I am on my 4th year on Electrical Engineering education. Over the years the concept of earth in electric circuits bugged me. And now, again, I came across with something which I cannot understand.
Take a look at this ancient-patent. It belongs to Amos Emerson Dolbear, an eminent man of science: https://docs.google.com/viewer?url=patentimages.storage.googleapis.com/pdfs/US350299.pdf
Here, between rows 14 and 19, he talks about "[...]a ground the potential of which is considerably above the normal[...]" and again he writes "[...]a ground the potential of which is considerably below the normal[...]".
i) What does he mean by "normal" potential?
ii) How can you make a buried terminal to have different potential than the ground? Terminal is buried, therefore terminal's potential has to equal be equal to the earth potential (which is accepted as zero potential, right? -Who accepts this? Why they accept this? Is there an evidence regarding the level of potential of the soil/earth?). The only sort-of-explanation I can come up with is that he does not reduce the ground resistance considerably. He keeps the resistance between the buried terminal and the earth, hence this allows two different potential levels on the different sides of the earth resistance.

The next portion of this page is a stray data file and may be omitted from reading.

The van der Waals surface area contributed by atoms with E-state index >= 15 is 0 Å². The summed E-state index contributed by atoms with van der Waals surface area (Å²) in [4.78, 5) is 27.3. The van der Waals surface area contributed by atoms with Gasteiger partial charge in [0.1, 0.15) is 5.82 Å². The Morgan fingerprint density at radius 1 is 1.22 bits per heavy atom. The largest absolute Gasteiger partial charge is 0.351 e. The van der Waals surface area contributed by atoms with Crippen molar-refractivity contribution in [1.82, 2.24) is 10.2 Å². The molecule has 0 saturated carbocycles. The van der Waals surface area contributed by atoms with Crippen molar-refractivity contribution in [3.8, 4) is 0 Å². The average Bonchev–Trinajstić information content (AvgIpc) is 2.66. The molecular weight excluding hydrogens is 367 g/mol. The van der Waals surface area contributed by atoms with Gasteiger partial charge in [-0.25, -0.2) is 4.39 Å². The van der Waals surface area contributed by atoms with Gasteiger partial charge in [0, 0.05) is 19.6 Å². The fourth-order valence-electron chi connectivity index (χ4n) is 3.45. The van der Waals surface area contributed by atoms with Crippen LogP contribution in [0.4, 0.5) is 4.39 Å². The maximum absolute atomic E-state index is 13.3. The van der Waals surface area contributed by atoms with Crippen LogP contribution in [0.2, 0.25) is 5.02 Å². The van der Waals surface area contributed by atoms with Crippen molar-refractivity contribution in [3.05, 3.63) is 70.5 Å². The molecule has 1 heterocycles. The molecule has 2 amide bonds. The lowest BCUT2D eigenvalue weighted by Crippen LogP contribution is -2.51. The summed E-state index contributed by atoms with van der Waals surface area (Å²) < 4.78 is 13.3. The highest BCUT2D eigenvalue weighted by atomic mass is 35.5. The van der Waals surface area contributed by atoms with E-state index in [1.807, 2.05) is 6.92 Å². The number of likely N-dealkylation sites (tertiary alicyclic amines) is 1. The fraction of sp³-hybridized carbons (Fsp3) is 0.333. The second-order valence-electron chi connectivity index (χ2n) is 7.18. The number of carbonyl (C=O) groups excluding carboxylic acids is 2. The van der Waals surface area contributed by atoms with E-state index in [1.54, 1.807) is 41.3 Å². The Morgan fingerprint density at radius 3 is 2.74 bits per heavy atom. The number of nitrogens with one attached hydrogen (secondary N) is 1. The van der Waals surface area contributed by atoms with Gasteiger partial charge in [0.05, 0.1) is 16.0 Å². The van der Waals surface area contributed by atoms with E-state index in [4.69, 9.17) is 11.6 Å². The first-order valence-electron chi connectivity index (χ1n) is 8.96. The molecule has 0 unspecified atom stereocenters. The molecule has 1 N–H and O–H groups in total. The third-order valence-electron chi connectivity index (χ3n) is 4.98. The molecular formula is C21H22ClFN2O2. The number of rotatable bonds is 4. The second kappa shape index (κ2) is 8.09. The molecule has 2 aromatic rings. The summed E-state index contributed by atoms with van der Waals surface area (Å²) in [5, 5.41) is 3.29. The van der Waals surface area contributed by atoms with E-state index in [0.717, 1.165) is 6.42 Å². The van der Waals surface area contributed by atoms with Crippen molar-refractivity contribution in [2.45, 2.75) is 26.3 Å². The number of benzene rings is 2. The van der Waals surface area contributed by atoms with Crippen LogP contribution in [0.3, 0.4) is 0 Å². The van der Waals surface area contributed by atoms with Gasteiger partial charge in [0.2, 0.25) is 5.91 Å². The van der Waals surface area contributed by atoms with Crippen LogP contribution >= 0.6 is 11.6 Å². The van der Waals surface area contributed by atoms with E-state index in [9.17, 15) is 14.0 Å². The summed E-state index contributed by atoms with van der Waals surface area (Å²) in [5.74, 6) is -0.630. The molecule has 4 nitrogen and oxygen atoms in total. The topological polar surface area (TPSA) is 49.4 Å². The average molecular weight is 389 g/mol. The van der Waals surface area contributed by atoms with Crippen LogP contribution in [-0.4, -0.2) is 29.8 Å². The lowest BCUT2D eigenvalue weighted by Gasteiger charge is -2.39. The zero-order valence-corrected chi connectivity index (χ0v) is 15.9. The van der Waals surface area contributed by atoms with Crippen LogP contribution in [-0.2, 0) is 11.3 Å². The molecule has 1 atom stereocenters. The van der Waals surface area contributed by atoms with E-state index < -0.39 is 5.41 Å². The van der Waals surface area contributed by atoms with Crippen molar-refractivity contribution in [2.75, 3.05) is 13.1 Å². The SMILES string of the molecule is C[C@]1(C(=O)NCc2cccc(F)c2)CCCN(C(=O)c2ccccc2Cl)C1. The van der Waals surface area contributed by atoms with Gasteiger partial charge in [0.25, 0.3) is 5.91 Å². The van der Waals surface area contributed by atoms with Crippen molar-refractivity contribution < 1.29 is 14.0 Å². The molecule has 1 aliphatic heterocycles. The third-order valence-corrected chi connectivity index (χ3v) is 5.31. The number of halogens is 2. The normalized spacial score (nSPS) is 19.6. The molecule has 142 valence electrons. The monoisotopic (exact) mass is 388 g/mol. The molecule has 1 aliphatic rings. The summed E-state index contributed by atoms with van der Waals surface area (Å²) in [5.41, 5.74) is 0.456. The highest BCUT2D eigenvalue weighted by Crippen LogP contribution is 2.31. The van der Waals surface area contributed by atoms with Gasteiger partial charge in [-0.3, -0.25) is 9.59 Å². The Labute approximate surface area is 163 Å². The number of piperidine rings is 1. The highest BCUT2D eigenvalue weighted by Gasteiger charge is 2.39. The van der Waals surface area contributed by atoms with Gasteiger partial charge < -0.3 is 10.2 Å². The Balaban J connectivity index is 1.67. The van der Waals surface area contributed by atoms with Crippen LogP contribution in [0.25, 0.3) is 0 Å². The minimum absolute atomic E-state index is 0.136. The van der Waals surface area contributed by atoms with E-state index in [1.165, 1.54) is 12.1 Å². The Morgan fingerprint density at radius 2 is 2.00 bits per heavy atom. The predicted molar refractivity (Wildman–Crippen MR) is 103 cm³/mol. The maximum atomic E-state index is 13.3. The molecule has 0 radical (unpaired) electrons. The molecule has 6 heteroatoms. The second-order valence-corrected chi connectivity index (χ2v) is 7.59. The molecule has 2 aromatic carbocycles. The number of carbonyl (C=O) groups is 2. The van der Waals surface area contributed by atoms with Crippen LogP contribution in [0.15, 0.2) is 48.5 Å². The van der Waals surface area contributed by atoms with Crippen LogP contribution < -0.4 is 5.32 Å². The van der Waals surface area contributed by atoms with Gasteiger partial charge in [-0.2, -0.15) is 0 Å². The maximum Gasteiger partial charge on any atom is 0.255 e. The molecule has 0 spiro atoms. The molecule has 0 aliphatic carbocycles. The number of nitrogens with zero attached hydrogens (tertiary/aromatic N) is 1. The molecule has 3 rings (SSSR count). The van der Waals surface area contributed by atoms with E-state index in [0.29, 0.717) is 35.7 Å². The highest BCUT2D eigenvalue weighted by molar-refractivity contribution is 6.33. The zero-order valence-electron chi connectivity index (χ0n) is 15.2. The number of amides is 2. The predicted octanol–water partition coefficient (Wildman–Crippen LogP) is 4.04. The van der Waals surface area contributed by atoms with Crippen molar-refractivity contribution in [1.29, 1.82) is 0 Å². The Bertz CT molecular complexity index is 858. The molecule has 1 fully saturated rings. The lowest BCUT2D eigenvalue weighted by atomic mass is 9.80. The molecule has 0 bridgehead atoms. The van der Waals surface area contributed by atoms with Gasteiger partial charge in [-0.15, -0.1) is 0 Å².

iii) If we accept the icky-explanation above, how does a current flow into the earth? Is not earth, which contains sand, soil, rocks, minerals and mines, organic waste, an insulator? Certainly, it should not be a conductor.
I know I burst out the questions all over, but I am very ethusiastic to understand this. Thanks for your attention. -- imp0nderablef1uid
Edit: To make the question more clear, I summarize the question as follows:
i) how can you get different potential than earth potential on a terminal buried into the ground, and, ii) how can this work, i.e. how can currents flow into what seems like an awful conductor?